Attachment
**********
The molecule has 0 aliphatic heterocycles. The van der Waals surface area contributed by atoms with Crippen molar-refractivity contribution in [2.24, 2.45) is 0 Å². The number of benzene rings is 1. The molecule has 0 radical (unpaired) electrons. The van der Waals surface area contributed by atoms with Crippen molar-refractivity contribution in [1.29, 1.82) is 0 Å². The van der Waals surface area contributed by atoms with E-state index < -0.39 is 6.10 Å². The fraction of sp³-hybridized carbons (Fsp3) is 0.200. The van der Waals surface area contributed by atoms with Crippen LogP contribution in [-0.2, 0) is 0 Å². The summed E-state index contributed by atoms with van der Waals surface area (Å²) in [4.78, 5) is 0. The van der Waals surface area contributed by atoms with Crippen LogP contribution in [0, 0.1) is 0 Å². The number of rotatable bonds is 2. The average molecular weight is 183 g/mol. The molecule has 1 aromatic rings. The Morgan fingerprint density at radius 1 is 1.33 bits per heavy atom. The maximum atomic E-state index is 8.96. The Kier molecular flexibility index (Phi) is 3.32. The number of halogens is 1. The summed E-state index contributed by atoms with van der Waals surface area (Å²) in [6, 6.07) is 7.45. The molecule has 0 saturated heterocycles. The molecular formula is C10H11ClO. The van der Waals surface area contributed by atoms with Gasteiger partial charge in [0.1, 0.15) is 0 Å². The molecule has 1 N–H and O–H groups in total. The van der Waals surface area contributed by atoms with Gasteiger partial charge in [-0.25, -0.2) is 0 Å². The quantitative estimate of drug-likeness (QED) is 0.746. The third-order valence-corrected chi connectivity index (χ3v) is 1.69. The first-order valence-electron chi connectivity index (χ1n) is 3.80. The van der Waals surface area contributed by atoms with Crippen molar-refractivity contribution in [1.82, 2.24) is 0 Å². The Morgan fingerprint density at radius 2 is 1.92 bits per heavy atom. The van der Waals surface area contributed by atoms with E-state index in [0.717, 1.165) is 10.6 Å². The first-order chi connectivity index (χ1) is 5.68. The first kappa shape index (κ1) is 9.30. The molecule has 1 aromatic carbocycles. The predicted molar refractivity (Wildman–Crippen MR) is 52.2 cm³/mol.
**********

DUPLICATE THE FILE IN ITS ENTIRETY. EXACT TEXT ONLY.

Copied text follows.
The molecule has 0 aliphatic heterocycles. The van der Waals surface area contributed by atoms with Crippen molar-refractivity contribution in [2.24, 2.45) is 0 Å². The number of benzene rings is 1. The molecule has 0 radical (unpaired) electrons. The van der Waals surface area contributed by atoms with Crippen molar-refractivity contribution in [1.29, 1.82) is 0 Å². The van der Waals surface area contributed by atoms with E-state index < -0.39 is 6.10 Å². The fraction of sp³-hybridized carbons (Fsp3) is 0.200. The van der Waals surface area contributed by atoms with Crippen LogP contribution in [-0.2, 0) is 0 Å². The summed E-state index contributed by atoms with van der Waals surface area (Å²) in [4.78, 5) is 0. The van der Waals surface area contributed by atoms with Crippen LogP contribution in [0, 0.1) is 0 Å². The number of rotatable bonds is 2. The average molecular weight is 183 g/mol. The molecule has 1 aromatic rings. The Morgan fingerprint density at radius 1 is 1.33 bits per heavy atom. The maximum atomic E-state index is 8.96. The Kier molecular flexibility index (Phi) is 3.32. The number of halogens is 1. The summed E-state index contributed by atoms with van der Waals surface area (Å²) in [6, 6.07) is 7.45. The molecule has 0 saturated heterocycles. The molecular formula is C10H11ClO. The van der Waals surface area contributed by atoms with Gasteiger partial charge in [0.1, 0.15) is 0 Å². The molecule has 1 N–H and O–H groups in total. The van der Waals surface area contributed by atoms with Gasteiger partial charge in [-0.25, -0.2) is 0 Å². The quantitative estimate of drug-likeness (QED) is 0.746. The third-order valence-corrected chi connectivity index (χ3v) is 1.69. The first-order valence-electron chi connectivity index (χ1n) is 3.80. The van der Waals surface area contributed by atoms with Crippen molar-refractivity contribution in [1.82, 2.24) is 0 Å². The Morgan fingerprint density at radius 2 is 1.92 bits per heavy atom. The van der Waals surface area contributed by atoms with E-state index in [0.717, 1.165) is 10.6 Å². The first-order chi connectivity index (χ1) is 5.68. The first kappa shape index (κ1) is 9.30. The molecule has 1 aromatic carbocycles. The predicted molar refractivity (Wildman–Crippen MR) is 52.2 cm³/mol.